Saturday, March 7, 2009

"The Problem Is Us"

Here's a moment to remember - utter depravity clearly reflected in This American Life. The time-stamp is around 38:00 if you go to listen, and I highly recommend that you do.

I don't understand the current banking crisis, but I am listening to an episode of This American Life aimed at explaining the crisis in simple terms, and I just heard something that seemed profoundly true to me - "The problem is us."

We currently owe, as a society, 13 Trillion dollars. The GDP for the entire US economy is 13 Trillion dollars. To be clear, that means that we collectively owe as much as the entire US economy combined. The only other time in recent history that this was the case was in 1929, just shy of the economic collapse and the Great Depression.

The problem is us. We owe too much. I myself owe more than Pam and I make combined in a year, almost all of which is educational debt. This is even after spending three painful years getting out from under commercial debts we couldn't handle. I'm part of the problem - in fact, mathematically I'm contributing more than my 'share', it looks like. So the problem is also me.

Yes, we have a bunch of millionaire and billionaire bankers who are hysterically greedy and desperately trying to avoid suffering any kind of consequences for stupid decisions they made while grasping insatiably for profit. They made bad decisions and we are going to bail them out, apparently, dollar for dollar. But they are not the whole of the problem. The problem is us.

This is a problem in all of our hearts - something that, frankly, religion is specifically and superbly equipped to identify and begin to address. It is an insurmountable battle, but the lines, for once in our lives, will be clearly drawn as banks fail and bailouts balloon into the trillions of tax dollars and jobs disappear.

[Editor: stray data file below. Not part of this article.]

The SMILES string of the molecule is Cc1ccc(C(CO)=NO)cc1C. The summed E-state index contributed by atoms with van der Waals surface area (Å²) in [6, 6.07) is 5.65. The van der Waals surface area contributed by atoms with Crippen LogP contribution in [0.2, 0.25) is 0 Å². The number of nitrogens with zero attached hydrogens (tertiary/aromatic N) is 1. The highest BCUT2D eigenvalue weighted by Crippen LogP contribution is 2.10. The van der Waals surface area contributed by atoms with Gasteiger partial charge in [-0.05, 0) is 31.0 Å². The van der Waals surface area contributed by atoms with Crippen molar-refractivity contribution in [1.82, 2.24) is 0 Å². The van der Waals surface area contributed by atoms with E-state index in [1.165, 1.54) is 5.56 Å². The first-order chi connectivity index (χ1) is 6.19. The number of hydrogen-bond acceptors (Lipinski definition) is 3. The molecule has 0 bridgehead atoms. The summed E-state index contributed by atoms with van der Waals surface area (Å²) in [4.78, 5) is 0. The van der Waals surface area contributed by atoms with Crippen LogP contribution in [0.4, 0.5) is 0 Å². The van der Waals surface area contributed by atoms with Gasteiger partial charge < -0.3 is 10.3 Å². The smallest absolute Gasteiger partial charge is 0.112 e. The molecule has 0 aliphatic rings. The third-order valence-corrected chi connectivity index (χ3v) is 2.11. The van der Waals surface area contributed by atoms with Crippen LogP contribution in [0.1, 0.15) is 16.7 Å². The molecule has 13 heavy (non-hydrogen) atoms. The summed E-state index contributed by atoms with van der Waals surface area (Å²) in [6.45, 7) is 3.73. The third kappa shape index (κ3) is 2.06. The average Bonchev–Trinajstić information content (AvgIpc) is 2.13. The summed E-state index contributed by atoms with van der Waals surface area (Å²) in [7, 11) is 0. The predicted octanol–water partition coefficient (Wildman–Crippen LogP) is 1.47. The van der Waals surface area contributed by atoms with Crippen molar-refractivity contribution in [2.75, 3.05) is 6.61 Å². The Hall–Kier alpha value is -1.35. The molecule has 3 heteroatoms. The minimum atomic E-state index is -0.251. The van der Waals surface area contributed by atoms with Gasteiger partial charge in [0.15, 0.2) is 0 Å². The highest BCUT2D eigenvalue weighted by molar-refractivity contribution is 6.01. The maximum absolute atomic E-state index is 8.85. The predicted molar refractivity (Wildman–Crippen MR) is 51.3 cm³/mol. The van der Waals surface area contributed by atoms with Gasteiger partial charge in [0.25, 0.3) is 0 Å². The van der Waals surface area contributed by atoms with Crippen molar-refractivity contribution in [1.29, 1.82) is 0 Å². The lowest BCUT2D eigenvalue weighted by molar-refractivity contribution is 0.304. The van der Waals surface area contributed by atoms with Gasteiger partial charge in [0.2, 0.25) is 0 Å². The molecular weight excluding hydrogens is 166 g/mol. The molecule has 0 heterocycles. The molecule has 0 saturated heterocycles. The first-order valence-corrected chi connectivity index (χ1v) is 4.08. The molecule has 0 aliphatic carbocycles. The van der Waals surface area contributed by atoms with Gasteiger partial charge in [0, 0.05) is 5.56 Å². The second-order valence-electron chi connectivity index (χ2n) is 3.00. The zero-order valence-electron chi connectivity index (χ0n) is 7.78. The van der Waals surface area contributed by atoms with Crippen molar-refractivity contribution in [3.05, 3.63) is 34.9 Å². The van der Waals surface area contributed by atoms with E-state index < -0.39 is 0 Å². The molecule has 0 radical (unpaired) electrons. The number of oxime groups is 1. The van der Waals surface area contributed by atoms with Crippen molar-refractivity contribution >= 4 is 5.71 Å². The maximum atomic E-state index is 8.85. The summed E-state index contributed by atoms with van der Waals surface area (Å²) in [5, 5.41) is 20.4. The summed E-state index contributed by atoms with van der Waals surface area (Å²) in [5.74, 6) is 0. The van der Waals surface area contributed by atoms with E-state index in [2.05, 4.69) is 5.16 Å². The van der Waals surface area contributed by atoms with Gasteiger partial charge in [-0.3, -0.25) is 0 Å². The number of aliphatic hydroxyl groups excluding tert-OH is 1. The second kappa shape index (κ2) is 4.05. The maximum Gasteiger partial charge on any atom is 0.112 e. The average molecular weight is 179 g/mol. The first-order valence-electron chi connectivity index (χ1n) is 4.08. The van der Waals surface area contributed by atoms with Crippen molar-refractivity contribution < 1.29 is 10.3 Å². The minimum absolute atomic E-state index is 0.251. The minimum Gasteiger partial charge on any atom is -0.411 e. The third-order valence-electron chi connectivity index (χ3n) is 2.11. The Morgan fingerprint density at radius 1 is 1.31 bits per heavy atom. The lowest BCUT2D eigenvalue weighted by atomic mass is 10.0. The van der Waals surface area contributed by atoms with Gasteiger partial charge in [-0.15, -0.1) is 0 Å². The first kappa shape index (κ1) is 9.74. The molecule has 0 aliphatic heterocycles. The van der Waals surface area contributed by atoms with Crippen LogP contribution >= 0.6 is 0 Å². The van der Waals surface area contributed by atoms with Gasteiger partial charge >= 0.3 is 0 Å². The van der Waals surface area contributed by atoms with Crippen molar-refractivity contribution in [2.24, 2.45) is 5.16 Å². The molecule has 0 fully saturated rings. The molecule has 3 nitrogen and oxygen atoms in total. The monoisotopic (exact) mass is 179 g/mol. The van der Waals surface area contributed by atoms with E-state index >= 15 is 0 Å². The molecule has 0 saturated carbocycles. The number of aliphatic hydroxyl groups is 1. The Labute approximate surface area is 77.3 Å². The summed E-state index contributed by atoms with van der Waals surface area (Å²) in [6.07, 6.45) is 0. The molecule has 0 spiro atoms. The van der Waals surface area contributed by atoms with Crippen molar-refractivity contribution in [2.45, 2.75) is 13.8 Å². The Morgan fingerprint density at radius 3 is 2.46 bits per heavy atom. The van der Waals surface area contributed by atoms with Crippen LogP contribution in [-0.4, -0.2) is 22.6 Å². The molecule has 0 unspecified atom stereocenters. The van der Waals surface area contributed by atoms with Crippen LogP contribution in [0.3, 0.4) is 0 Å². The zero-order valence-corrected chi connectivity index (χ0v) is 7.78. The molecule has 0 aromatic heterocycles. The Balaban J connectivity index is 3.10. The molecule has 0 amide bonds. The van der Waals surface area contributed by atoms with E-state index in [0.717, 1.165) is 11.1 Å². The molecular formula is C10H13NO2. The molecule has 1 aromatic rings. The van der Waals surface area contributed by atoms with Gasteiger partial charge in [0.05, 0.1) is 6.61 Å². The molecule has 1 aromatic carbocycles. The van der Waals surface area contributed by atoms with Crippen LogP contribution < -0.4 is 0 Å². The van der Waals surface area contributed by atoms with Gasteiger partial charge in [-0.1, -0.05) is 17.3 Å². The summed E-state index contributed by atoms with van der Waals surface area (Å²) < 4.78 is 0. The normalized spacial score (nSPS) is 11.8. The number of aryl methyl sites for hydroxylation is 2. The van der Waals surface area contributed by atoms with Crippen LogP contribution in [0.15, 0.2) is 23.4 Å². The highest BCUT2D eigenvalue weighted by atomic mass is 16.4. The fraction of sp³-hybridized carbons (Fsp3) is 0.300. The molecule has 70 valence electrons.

The line is this. We throw our lives away in the pursuit of things which do not, will never, satisfy. And the time always comes when we pay for it. We pay for our trust in eternal growth without consequences. We pay for idolatry.

I'm afraid of what's coming for us, but I can't pretend that it is undeserved, that it is solely the purview of fat, chuckling villains smoking cigars made of $100 bills and taking private jet trips to visit child prostitutes in Thailand. Those villains are still there, but I can't pretend I'm not a villain too. A villain of a lesser sort, but less villainous? Ultimately, perhaps not. Perhaps the difference is only in means.

The problem is us. The problem is me.

Sin is fractal - the edge of every shore is the same no matter how high up or low down you are.

6 comments:

Aric Clark said...

Great post, Doug. I'll have to listen to that episode of "This American Life".

Especially an interesting comment right after that Daily Show video I put up where he is clearly blaming corrupt CEO's and investors and the media sycophants who have played along.

So how do we repent of debt? Pay it back? What does that mean for those (like you and me) who have too much to pay back - except over a really long period of time? Is repentance in this case going to mean different things for people of different means?

Doug Hagler said...